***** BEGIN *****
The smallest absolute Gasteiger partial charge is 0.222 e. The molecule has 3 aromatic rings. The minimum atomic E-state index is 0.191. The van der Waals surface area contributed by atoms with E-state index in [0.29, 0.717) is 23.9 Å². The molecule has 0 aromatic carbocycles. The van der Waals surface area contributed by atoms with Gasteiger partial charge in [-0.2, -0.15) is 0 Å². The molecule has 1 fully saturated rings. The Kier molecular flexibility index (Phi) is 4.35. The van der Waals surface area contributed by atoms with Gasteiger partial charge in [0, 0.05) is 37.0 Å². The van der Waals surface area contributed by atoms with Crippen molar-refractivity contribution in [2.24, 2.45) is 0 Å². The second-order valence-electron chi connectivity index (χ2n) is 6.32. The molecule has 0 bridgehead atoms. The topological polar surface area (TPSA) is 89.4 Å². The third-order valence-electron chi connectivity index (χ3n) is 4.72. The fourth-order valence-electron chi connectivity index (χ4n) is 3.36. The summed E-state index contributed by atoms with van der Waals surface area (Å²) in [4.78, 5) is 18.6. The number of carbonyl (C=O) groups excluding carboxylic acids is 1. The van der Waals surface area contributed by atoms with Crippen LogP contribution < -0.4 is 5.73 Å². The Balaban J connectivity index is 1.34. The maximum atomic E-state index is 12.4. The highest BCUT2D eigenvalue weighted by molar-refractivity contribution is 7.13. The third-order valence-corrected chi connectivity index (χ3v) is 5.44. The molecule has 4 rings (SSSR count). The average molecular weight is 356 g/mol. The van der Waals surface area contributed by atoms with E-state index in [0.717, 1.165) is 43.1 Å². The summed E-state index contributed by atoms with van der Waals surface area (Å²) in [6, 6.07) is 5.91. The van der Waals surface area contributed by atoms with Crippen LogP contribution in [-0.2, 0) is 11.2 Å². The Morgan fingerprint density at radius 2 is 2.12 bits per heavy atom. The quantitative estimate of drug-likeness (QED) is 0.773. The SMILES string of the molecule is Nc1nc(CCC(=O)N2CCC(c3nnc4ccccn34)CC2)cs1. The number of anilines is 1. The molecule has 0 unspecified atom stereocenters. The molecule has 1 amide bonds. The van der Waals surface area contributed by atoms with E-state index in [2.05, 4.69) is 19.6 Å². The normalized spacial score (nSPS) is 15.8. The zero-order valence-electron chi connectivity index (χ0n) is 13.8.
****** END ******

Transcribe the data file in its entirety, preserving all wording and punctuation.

The smallest absolute Gasteiger partial charge is 0.222 e. The molecule has 3 aromatic rings. The minimum atomic E-state index is 0.191. The van der Waals surface area contributed by atoms with E-state index in [0.29, 0.717) is 23.9 Å². The molecule has 0 aromatic carbocycles. The van der Waals surface area contributed by atoms with Gasteiger partial charge in [-0.2, -0.15) is 0 Å². The molecule has 1 fully saturated rings. The Kier molecular flexibility index (Phi) is 4.35. The van der Waals surface area contributed by atoms with Gasteiger partial charge in [0, 0.05) is 37.0 Å². The van der Waals surface area contributed by atoms with Crippen molar-refractivity contribution in [2.24, 2.45) is 0 Å². The second-order valence-electron chi connectivity index (χ2n) is 6.32. The molecule has 0 bridgehead atoms. The topological polar surface area (TPSA) is 89.4 Å². The third-order valence-electron chi connectivity index (χ3n) is 4.72. The fourth-order valence-electron chi connectivity index (χ4n) is 3.36. The summed E-state index contributed by atoms with van der Waals surface area (Å²) in [4.78, 5) is 18.6. The number of carbonyl (C=O) groups excluding carboxylic acids is 1. The van der Waals surface area contributed by atoms with Crippen LogP contribution < -0.4 is 5.73 Å². The Balaban J connectivity index is 1.34. The maximum atomic E-state index is 12.4. The highest BCUT2D eigenvalue weighted by molar-refractivity contribution is 7.13. The third-order valence-corrected chi connectivity index (χ3v) is 5.44. The molecule has 4 rings (SSSR count). The average molecular weight is 356 g/mol. The van der Waals surface area contributed by atoms with E-state index in [0.717, 1.165) is 43.1 Å². The summed E-state index contributed by atoms with van der Waals surface area (Å²) in [6, 6.07) is 5.91. The van der Waals surface area contributed by atoms with Crippen LogP contribution in [-0.2, 0) is 11.2 Å². The Morgan fingerprint density at radius 2 is 2.12 bits per heavy atom. The quantitative estimate of drug-likeness (QED) is 0.773. The SMILES string of the molecule is Nc1nc(CCC(=O)N2CCC(c3nnc4ccccn34)CC2)cs1. The number of anilines is 1. The molecule has 0 unspecified atom stereocenters. The molecule has 1 amide bonds. The van der Waals surface area contributed by atoms with E-state index in [2.05, 4.69) is 19.6 Å². The normalized spacial score (nSPS) is 15.8. The zero-order valence-electron chi connectivity index (χ0n) is 13.8.